Who is Michael Colantoni?

A good place to start is my LinkedIn page at

I took my first trade while at university in 1980 (Mining Houses of Australia).
Unfortunately for me, the trade paid off handsomely. I thought trading was easy.
Fortunately, I was busy with my first career over the next 15 years, so I did not
trade except for one trade in 1983 which was a loss, and another in September 1987
– yep, September 1987. The next trade was in 1996 in Westpac which was a
spectacular success. By then I was working in my own company. Inspired by this
success, I went on to lose a lot of money over the next 7 or 8 years.

I worked for Lend Lease for 14 years. After that, I had my own company doing
property stuff from 1994 until 2003. Then I switched to a dedicated life as a trader.
I had, in the intervening 10 years before that, collected an impressive library of
books on psychology, finance, economics and, particularly, the art and science (and
philosophy) of trading. I read them all, some several times. I still have an extensive
library which keeps growing.

I became particularly interested in Gann and Elliott. I had been studying with Colin
Nicholson for some years, so I looked up David Bowden and Robert Prechter. I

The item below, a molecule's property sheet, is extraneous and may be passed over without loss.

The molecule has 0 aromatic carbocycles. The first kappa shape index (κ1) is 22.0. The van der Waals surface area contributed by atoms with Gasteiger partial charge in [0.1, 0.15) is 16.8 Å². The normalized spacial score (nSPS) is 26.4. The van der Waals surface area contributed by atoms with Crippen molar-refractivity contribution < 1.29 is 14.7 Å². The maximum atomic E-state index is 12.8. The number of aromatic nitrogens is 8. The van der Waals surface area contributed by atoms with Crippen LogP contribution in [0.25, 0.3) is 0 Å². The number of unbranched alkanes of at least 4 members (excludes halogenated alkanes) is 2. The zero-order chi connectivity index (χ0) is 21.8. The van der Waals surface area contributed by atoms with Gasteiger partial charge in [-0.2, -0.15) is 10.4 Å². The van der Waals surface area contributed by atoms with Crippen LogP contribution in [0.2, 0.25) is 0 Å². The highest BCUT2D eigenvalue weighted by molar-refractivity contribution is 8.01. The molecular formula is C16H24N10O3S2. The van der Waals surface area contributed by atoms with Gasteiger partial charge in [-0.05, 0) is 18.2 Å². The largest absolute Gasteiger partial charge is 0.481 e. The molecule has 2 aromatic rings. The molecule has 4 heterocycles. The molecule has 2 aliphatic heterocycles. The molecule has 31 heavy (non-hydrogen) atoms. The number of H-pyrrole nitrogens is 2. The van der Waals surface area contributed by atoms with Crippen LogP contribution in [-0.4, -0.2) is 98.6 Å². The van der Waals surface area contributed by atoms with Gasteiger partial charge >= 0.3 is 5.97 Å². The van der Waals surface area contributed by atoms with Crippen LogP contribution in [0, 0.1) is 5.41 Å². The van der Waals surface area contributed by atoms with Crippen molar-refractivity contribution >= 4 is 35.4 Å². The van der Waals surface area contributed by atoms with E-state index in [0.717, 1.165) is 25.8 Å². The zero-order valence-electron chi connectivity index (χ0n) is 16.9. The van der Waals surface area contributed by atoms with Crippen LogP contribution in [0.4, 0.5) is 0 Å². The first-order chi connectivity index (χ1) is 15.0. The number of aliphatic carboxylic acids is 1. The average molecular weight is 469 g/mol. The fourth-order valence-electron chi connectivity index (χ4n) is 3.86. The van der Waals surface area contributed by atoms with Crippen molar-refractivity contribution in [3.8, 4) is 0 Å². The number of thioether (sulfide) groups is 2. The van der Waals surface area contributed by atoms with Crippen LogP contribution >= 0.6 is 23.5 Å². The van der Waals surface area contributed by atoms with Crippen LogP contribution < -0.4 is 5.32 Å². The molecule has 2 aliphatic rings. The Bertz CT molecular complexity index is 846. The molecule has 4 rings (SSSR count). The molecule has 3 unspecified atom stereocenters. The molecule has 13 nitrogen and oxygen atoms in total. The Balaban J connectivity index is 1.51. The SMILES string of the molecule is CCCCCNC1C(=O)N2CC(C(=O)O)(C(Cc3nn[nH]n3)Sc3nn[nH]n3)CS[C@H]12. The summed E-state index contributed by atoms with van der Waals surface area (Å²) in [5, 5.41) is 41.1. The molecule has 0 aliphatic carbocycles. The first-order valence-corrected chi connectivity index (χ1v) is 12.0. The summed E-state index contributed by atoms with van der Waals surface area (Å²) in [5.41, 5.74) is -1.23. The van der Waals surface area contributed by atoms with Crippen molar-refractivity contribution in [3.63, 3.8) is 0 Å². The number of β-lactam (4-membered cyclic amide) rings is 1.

studied first with Prechter from 1999, then with Bowden in 2006. So, I became
terribly sophisticated. At least I had stopped losing money and I was creeping slowly
onto the positive side of the ledger.

As you might imagine, my analysis became very involved and complicated. It was quite
effective but eventually I started thinking that these tools, as great as they are, are
sophistications rather than the basis of trading. I continued to use them but
gradually made my core work simpler, adding these more as filters or as ways of
identifying what I call a Point of Interest on a chart that may bear looking at with
other tools. I think “market behaviour” is my favourite catchphrase. At the end of
the day, that’s what I watch once I have identified a Point of Interest.

Back in 2007, I think it was, I got involved with Alan Oliver. You may know of him. I
was living in Sydney, so I got all his material and studied it. That was it until 2010.
Then I moved to Byron Bay where I lived for the next seven years. So I was able to
attend Alan’s meetings each month in Brisbane. Eventually, he and I became good
friends. I moved back to Sydney in 2017. When Covid hit, Alan switched to Zoom
meetings, so I was able to take part again from Sydney and Alan asked me to do some
presentations in these meetings. I discovered that I enjoyed doing those and they
were well received by his students. So I have continued to do that.

The other thing that I started doing in 2019 was to take on selected students. I
wanted to take aspiring or existing traders with the right mindset, commitment, and
intelligence, and teach or mentor them to be successful technical traders. I wanted
to do this face-to-face, one-on-one. I have been doing that since then except for a
rather major interruption due to the pandemic.

I am also putting together what I hope will end up as a book – another unexpected
challenge. It will also be called “The Simple Trader”. I am convinced that the power
we have in trading lies not in sophisticated analysis, or in being “right”, but in simple
analysis, reliable expectancy, intelligent trade management and disciplined trade